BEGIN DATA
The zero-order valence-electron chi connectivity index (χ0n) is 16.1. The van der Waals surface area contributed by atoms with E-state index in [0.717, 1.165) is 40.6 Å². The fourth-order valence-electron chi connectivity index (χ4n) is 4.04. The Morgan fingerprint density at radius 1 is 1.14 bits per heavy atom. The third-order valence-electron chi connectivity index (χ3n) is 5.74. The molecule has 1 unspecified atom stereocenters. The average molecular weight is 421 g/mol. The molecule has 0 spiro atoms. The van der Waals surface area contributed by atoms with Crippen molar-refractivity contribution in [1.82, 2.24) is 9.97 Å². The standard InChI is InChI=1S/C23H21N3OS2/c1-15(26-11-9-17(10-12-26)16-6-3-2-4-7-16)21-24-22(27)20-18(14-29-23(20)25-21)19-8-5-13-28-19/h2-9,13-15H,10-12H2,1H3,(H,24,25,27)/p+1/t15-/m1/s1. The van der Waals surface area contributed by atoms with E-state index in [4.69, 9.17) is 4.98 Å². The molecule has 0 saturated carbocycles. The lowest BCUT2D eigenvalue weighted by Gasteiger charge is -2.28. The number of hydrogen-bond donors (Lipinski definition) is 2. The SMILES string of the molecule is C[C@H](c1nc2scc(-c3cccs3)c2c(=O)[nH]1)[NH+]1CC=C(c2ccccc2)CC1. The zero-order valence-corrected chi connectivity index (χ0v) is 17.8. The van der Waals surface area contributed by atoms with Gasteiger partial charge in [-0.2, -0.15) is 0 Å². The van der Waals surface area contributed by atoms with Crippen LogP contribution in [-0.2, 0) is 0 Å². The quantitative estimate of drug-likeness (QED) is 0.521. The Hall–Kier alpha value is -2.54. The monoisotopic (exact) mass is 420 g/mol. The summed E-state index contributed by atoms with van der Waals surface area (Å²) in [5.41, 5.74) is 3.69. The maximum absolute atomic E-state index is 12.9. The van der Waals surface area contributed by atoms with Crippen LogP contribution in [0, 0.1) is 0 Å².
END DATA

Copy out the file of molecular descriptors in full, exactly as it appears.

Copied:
The zero-order valence-electron chi connectivity index (χ0n) is 16.1. The van der Waals surface area contributed by atoms with E-state index in [0.717, 1.165) is 40.6 Å². The fourth-order valence-electron chi connectivity index (χ4n) is 4.04. The Morgan fingerprint density at radius 1 is 1.14 bits per heavy atom. The third-order valence-electron chi connectivity index (χ3n) is 5.74. The molecule has 1 unspecified atom stereocenters. The average molecular weight is 421 g/mol. The molecule has 0 spiro atoms. The van der Waals surface area contributed by atoms with Crippen molar-refractivity contribution in [1.82, 2.24) is 9.97 Å². The standard InChI is InChI=1S/C23H21N3OS2/c1-15(26-11-9-17(10-12-26)16-6-3-2-4-7-16)21-24-22(27)20-18(14-29-23(20)25-21)19-8-5-13-28-19/h2-9,13-15H,10-12H2,1H3,(H,24,25,27)/p+1/t15-/m1/s1. The van der Waals surface area contributed by atoms with E-state index in [4.69, 9.17) is 4.98 Å². The molecule has 0 saturated carbocycles. The lowest BCUT2D eigenvalue weighted by Gasteiger charge is -2.28. The number of hydrogen-bond donors (Lipinski definition) is 2. The SMILES string of the molecule is C[C@H](c1nc2scc(-c3cccs3)c2c(=O)[nH]1)[NH+]1CC=C(c2ccccc2)CC1. The zero-order valence-corrected chi connectivity index (χ0v) is 17.8. The van der Waals surface area contributed by atoms with Gasteiger partial charge in [-0.2, -0.15) is 0 Å². The van der Waals surface area contributed by atoms with Crippen LogP contribution in [-0.2, 0) is 0 Å². The quantitative estimate of drug-likeness (QED) is 0.521. The Hall–Kier alpha value is -2.54. The monoisotopic (exact) mass is 420 g/mol. The summed E-state index contributed by atoms with van der Waals surface area (Å²) in [5.41, 5.74) is 3.69. The maximum absolute atomic E-state index is 12.9. The van der Waals surface area contributed by atoms with Crippen LogP contribution in [0, 0.1) is 0 Å².